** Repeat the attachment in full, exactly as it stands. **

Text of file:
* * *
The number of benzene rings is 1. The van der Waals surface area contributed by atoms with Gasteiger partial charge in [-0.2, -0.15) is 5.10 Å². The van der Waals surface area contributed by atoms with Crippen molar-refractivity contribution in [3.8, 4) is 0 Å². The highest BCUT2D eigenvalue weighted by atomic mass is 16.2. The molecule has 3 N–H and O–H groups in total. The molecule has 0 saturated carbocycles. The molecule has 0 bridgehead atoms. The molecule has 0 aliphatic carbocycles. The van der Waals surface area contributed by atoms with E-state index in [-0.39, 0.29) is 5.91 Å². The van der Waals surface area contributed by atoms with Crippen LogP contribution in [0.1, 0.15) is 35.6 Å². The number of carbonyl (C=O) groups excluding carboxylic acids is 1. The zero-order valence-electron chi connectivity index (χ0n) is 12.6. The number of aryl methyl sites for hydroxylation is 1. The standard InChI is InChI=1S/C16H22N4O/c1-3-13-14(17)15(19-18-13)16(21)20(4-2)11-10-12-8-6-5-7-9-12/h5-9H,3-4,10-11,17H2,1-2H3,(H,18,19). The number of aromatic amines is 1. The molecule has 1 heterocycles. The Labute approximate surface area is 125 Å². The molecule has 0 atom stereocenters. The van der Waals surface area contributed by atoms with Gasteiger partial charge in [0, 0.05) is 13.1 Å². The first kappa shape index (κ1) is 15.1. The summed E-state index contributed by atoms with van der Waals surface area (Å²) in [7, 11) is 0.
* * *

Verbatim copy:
The number of benzene rings is 1. The van der Waals surface area contributed by atoms with Gasteiger partial charge in [-0.2, -0.15) is 5.10 Å². The van der Waals surface area contributed by atoms with Crippen molar-refractivity contribution in [3.8, 4) is 0 Å². The highest BCUT2D eigenvalue weighted by atomic mass is 16.2. The molecule has 3 N–H and O–H groups in total. The molecule has 0 saturated carbocycles. The molecule has 0 bridgehead atoms. The molecule has 0 aliphatic carbocycles. The van der Waals surface area contributed by atoms with E-state index in [-0.39, 0.29) is 5.91 Å². The van der Waals surface area contributed by atoms with Crippen LogP contribution in [0.1, 0.15) is 35.6 Å². The number of carbonyl (C=O) groups excluding carboxylic acids is 1. The zero-order valence-electron chi connectivity index (χ0n) is 12.6. The number of aryl methyl sites for hydroxylation is 1. The standard InChI is InChI=1S/C16H22N4O/c1-3-13-14(17)15(19-18-13)16(21)20(4-2)11-10-12-8-6-5-7-9-12/h5-9H,3-4,10-11,17H2,1-2H3,(H,18,19). The number of aromatic amines is 1. The molecule has 1 heterocycles. The Labute approximate surface area is 125 Å². The molecule has 0 atom stereocenters. The van der Waals surface area contributed by atoms with Gasteiger partial charge in [0, 0.05) is 13.1 Å². The first kappa shape index (κ1) is 15.1. The summed E-state index contributed by atoms with van der Waals surface area (Å²) in [7, 11) is 0.